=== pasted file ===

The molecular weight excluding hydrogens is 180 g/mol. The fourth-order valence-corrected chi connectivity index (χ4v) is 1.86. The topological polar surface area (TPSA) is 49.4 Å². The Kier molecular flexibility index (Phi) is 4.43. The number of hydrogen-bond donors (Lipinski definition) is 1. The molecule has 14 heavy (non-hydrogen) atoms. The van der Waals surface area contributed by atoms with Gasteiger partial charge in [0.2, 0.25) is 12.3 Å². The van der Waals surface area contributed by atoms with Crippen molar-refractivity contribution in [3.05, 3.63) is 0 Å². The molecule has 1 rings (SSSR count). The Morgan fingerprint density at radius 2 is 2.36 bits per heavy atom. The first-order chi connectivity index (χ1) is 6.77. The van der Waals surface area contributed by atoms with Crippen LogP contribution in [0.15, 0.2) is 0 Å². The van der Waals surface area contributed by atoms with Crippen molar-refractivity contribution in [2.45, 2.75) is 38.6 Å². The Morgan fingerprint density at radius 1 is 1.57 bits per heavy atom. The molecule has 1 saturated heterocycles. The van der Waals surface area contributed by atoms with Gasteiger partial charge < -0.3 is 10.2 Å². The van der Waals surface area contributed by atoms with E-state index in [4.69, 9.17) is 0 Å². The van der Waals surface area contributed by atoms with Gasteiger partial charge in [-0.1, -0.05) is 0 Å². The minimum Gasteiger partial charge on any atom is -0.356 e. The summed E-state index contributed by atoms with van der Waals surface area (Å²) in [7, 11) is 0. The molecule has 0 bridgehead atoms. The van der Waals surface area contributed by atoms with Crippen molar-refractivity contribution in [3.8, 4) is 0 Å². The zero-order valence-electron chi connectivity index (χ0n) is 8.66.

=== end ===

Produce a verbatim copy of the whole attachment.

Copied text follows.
The molecular weight excluding hydrogens is 180 g/mol. The fourth-order valence-corrected chi connectivity index (χ4v) is 1.86. The topological polar surface area (TPSA) is 49.4 Å². The Kier molecular flexibility index (Phi) is 4.43. The number of hydrogen-bond donors (Lipinski definition) is 1. The molecule has 14 heavy (non-hydrogen) atoms. The van der Waals surface area contributed by atoms with Gasteiger partial charge in [0.2, 0.25) is 12.3 Å². The van der Waals surface area contributed by atoms with Crippen molar-refractivity contribution in [3.05, 3.63) is 0 Å². The molecule has 1 rings (SSSR count). The Morgan fingerprint density at radius 2 is 2.36 bits per heavy atom. The first-order chi connectivity index (χ1) is 6.77. The van der Waals surface area contributed by atoms with Crippen LogP contribution in [0.15, 0.2) is 0 Å². The van der Waals surface area contributed by atoms with Crippen molar-refractivity contribution in [2.45, 2.75) is 38.6 Å². The Morgan fingerprint density at radius 1 is 1.57 bits per heavy atom. The molecule has 1 saturated heterocycles. The van der Waals surface area contributed by atoms with Gasteiger partial charge < -0.3 is 10.2 Å². The van der Waals surface area contributed by atoms with E-state index in [4.69, 9.17) is 0 Å². The van der Waals surface area contributed by atoms with Gasteiger partial charge in [-0.1, -0.05) is 0 Å². The minimum Gasteiger partial charge on any atom is -0.356 e. The summed E-state index contributed by atoms with van der Waals surface area (Å²) in [7, 11) is 0. The molecule has 0 bridgehead atoms. The van der Waals surface area contributed by atoms with Crippen molar-refractivity contribution in [3.8, 4) is 0 Å². The zero-order valence-electron chi connectivity index (χ0n) is 8.66.